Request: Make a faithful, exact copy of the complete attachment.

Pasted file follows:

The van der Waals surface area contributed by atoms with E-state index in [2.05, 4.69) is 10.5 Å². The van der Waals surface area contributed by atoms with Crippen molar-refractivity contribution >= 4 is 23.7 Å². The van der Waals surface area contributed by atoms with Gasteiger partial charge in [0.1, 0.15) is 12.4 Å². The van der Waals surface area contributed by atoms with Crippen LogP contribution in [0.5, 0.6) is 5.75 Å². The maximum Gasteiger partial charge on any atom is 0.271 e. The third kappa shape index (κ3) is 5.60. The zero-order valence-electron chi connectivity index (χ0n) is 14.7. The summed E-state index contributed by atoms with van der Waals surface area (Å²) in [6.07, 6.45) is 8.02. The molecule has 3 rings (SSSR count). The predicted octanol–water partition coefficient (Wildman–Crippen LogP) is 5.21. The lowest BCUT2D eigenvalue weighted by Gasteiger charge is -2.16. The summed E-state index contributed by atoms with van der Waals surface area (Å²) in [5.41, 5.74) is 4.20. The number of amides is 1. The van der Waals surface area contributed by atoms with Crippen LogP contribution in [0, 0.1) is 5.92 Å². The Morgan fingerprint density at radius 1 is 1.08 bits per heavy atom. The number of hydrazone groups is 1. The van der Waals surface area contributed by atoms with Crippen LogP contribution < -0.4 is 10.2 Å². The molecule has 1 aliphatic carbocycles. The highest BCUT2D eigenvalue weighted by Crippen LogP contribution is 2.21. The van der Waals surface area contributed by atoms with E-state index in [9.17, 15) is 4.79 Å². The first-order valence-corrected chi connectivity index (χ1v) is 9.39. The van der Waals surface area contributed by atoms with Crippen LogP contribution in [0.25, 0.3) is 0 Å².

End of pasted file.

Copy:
The van der Waals surface area contributed by atoms with E-state index in [2.05, 4.69) is 10.5 Å². The van der Waals surface area contributed by atoms with Crippen molar-refractivity contribution >= 4 is 23.7 Å². The van der Waals surface area contributed by atoms with Gasteiger partial charge in [0.1, 0.15) is 12.4 Å². The van der Waals surface area contributed by atoms with Crippen LogP contribution in [0.5, 0.6) is 5.75 Å². The maximum Gasteiger partial charge on any atom is 0.271 e. The third kappa shape index (κ3) is 5.60. The zero-order valence-electron chi connectivity index (χ0n) is 14.7. The summed E-state index contributed by atoms with van der Waals surface area (Å²) in [6.07, 6.45) is 8.02. The molecule has 3 rings (SSSR count). The predicted octanol–water partition coefficient (Wildman–Crippen LogP) is 5.21. The lowest BCUT2D eigenvalue weighted by Gasteiger charge is -2.16. The summed E-state index contributed by atoms with van der Waals surface area (Å²) in [5.41, 5.74) is 4.20. The number of amides is 1. The van der Waals surface area contributed by atoms with Crippen LogP contribution in [0, 0.1) is 5.92 Å². The Morgan fingerprint density at radius 1 is 1.08 bits per heavy atom. The number of hydrazone groups is 1. The van der Waals surface area contributed by atoms with Crippen LogP contribution < -0.4 is 10.2 Å². The molecule has 1 aliphatic carbocycles. The highest BCUT2D eigenvalue weighted by Crippen LogP contribution is 2.21. The van der Waals surface area contributed by atoms with E-state index in [9.17, 15) is 4.79 Å². The first-order valence-corrected chi connectivity index (χ1v) is 9.39. The van der Waals surface area contributed by atoms with Crippen LogP contribution in [0.25, 0.3) is 0 Å².